by Ron Georg
The Benton County jail has such a strong reputation regionally that Benton County Sheriff Diana Simpson said it attracts guests from other counties.
“We had a guy come down, he knew he had a warrant, I think it was in Multnomah County,” Simpson said. “So he drove himself down to Benton County to turn himself in, because he knew that we probably wouldn’t have room to take him. It turns out, we actually did have room to take him that particular evening.”
The ploy didn’t work, but it was a well-informed strategy. The fugitive must have been aware that while many counties hold arrestees until they get to see a judge, that’s not always an option in the Benton County Jail, where there are 40 beds to house an average of 70 to 90 inmates.
Obviously, that math doesn’t work. So, in addition to the 40 beds at the jail in downtown Corvallis, just north of the County Building, Benton County transfers inmates to Lincoln and Yamhill Counties. The need is so certain that Benton County has 20 beds under contract constantly in each county, at a cost of $1 million annually.
It wasn’t meant to be this way. When the jail was built in 1976, it was intended as a stop-gap until the state created a system of regional jails. That didn’t happen, and Benton County has had to make do with the jail since, adding beds in the ‘90s to bring the total to 40.
Jail officials have adapted. When a suspect is booked into the jail, he’s assessed on a variety of criteria, and that score will determine whether he qualifies to be released until he can see a judge. If there’s no room at the jail, the suspect will be released, except in specific cases (including domestic violence).
As a result, the whole criminal justice system in Benton County has had to evolve.
“Unfortunately, what’s happened over the years is we’ve done such a good job of managing this jail and accommodating the fact that we don’t have enough room, that now all the sentencing decisions by the judges, all the arrest decisions, all the sanctions decisions by parole/probation are all determined by whether there’s room at the jail or not,” Simpson said.
Still, the system is working, after a fashion, and some would argue that these adaptive strategies have led to a more creative, flexible, even a more just system.
Peter Wagner is the Executive Director of the Prison Policy Initiative, a group which looks at the impacts of incarceration on society. Wagner stressed that he hasn’t studied Benton County’s situation. “You may need a new jail,” he said.
But he also explained how a new jail could reverse what might be seen as positive trends. “The judges are saying this person’s not a risk, so I’m going to adjust my discretion downward, because I know we have this problem,” he said, adding that a new jail could inspire the opposite dynamic. “The historical record on this is that if you build it, the judges will fill it.”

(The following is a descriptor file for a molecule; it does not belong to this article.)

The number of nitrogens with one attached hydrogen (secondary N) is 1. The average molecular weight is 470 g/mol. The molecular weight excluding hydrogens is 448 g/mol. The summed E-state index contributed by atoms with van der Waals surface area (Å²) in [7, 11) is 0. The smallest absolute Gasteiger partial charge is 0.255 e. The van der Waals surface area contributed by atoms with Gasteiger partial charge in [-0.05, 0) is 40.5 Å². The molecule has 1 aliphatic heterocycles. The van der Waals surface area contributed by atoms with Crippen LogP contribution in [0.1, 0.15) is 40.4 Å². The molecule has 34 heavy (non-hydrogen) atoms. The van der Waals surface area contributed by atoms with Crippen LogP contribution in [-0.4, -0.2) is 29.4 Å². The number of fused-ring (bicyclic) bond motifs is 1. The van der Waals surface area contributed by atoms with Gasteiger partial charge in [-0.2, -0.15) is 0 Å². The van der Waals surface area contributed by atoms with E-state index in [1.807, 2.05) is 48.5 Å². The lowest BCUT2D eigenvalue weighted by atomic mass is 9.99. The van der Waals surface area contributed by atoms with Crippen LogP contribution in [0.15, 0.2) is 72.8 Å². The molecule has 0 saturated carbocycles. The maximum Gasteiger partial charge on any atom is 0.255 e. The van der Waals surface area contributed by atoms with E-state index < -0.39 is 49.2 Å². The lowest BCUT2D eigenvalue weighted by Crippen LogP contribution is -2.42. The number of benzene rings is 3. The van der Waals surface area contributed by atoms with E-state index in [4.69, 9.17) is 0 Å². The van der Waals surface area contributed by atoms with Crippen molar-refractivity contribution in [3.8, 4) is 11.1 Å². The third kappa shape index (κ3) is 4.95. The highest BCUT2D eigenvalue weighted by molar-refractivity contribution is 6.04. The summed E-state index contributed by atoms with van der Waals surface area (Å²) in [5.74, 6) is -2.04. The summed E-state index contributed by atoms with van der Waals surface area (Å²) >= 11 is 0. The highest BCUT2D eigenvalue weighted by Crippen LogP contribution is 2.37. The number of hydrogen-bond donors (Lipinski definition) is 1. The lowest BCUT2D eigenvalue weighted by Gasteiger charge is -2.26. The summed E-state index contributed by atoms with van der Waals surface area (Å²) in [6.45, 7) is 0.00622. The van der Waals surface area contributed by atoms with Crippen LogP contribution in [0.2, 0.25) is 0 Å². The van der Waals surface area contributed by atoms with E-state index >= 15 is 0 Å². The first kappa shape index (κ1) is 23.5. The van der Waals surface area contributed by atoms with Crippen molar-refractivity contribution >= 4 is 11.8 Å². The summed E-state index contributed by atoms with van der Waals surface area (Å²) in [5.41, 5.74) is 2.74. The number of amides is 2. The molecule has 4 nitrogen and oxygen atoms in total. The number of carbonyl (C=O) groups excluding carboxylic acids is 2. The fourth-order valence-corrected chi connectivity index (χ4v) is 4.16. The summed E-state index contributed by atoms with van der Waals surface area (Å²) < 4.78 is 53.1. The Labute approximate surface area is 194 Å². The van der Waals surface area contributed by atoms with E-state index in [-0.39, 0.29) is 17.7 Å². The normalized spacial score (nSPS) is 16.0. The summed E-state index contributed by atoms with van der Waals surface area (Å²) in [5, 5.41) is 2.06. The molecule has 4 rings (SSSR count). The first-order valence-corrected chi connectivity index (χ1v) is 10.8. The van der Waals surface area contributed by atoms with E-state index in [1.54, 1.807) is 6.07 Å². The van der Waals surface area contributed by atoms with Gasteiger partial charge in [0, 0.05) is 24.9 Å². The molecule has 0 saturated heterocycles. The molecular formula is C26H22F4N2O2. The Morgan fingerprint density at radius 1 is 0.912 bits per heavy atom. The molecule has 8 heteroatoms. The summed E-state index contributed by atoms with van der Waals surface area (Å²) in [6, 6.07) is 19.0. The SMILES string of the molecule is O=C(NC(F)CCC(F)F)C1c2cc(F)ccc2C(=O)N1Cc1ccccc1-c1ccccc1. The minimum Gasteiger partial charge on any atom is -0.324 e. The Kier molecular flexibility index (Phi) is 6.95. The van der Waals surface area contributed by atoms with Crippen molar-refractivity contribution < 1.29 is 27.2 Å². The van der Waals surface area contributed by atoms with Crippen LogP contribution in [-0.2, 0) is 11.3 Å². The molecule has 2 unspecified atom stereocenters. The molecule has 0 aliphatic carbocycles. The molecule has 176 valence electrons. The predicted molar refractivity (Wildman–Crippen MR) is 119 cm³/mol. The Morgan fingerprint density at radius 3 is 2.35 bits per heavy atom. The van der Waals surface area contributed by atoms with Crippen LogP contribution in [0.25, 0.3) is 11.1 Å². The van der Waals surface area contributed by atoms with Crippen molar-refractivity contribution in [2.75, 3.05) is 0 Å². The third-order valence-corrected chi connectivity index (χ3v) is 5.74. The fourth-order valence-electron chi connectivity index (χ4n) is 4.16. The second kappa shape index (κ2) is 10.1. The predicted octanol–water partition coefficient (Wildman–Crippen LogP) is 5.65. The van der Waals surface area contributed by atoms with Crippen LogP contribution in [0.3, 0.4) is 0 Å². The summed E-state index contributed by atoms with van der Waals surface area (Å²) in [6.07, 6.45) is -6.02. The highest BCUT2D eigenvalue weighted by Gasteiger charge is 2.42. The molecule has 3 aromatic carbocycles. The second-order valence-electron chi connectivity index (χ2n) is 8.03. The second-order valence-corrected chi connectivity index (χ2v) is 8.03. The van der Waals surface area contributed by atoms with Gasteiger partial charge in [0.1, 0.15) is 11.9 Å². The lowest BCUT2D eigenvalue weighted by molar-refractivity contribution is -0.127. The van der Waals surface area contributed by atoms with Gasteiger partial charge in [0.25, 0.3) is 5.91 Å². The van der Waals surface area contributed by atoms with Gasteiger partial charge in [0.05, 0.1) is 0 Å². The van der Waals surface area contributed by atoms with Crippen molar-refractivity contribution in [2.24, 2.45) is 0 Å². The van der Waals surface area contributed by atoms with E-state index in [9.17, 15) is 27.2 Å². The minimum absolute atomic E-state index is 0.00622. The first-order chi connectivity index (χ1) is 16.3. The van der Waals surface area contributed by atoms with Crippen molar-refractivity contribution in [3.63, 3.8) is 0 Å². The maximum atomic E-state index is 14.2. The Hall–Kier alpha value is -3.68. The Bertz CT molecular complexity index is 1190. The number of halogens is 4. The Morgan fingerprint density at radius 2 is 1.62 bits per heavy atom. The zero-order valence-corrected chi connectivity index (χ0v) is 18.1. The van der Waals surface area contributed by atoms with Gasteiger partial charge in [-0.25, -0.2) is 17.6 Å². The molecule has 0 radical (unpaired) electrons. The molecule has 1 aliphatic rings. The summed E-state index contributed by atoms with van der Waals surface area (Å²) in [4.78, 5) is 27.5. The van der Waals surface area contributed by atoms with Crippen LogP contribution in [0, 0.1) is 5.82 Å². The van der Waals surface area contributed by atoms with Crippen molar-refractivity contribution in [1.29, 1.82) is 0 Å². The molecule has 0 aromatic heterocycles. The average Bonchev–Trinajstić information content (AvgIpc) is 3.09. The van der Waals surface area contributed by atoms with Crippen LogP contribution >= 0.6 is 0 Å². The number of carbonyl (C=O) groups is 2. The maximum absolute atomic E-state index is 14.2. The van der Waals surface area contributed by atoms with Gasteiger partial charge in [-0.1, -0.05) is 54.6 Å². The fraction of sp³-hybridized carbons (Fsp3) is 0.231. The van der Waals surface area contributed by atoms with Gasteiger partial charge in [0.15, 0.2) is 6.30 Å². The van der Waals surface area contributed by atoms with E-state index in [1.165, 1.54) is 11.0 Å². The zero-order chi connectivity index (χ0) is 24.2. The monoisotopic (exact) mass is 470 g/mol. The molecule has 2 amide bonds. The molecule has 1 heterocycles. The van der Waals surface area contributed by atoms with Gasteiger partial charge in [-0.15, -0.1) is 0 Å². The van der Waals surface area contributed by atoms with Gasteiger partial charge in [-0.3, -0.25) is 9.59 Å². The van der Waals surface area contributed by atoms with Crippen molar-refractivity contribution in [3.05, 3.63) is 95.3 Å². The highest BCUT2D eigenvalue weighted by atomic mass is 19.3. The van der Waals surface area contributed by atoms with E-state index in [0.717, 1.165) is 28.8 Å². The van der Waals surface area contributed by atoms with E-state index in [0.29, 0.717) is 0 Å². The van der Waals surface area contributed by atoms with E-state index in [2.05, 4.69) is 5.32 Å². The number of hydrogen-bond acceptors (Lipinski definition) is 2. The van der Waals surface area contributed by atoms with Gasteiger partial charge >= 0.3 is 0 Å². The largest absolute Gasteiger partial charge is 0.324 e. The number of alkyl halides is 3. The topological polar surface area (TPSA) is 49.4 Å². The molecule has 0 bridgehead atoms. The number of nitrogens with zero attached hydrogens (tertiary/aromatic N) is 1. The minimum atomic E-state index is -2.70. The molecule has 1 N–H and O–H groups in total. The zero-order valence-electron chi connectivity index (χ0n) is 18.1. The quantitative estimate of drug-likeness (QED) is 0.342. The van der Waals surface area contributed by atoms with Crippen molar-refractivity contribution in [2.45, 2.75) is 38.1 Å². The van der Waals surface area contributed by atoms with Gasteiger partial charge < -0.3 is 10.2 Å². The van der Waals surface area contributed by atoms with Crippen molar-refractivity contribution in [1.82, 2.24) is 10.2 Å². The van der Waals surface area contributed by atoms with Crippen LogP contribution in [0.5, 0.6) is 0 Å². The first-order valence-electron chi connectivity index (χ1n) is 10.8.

“The real fundamental problem with jails is that they’re exactly like highways,” Wagner explained. “You have traffic. If you make the highway wider, there will be just as much traffic, if not worse, because it will distract you from thinking about better ways to solve the problem. You can’t build your way out of a traffic problem, and you can’t incarcerate your way out of a jail problem.”
The Sheriff’s Office had a needs assessment done by the federal Justice Department’s National Institute of Corrections, and that confirmed what local officials have known for years. “The consultant said basically that if the criminal justice system is the dog, the jail is the tail that wags the dog,” Simpson said.
Now the county has authorized another assessment, and county and corrections officials are putting together a request for proposals to find an independent consultant. Wagner said that selection process is crucial. He extended his road metaphor to explain: “You don’t want Exxon-Mobil or Goodyear Tire deciding whether the road needs to be expanded.”
Ultimately, this will have to go before voters, who’ve turned down two previous attempts to bond for a new facility. While local voters do seem inclined toward supporting community infrastructure, jails are a harder sell.
“It’s not a park, it’s not a library, it’s not something feel-good,” Simpson said of voter reluctance. “I think maybe there’s a certain level of ‘If I don’t think about it, maybe it’s not really there, and I don’t have to deal with it.’ I think there are a lot of people who believe that there is no crime in Benton County.”
From where Simpson sits, there is crime in Benton County, and the current jail facility isn’t helping mitigate the problem. “We end up seeing the same people over and over again, because we’re not doing anything to help them get back on track with their lives,” Simpson said. “We are sending people to other jails, in other counties, and they’re coming back not any better than when they came into jail. If we had a new jail where we could provide programming, and treatment, and the things necessary to help that person get back on track, then we’re going to potentially save the county money in the long run.”
It may seem ironic, in a place designed specifically to strip people of their freedom, but if those goals can be met a new jail may have merit, as Simpson puts it, “just for the humanity of it.”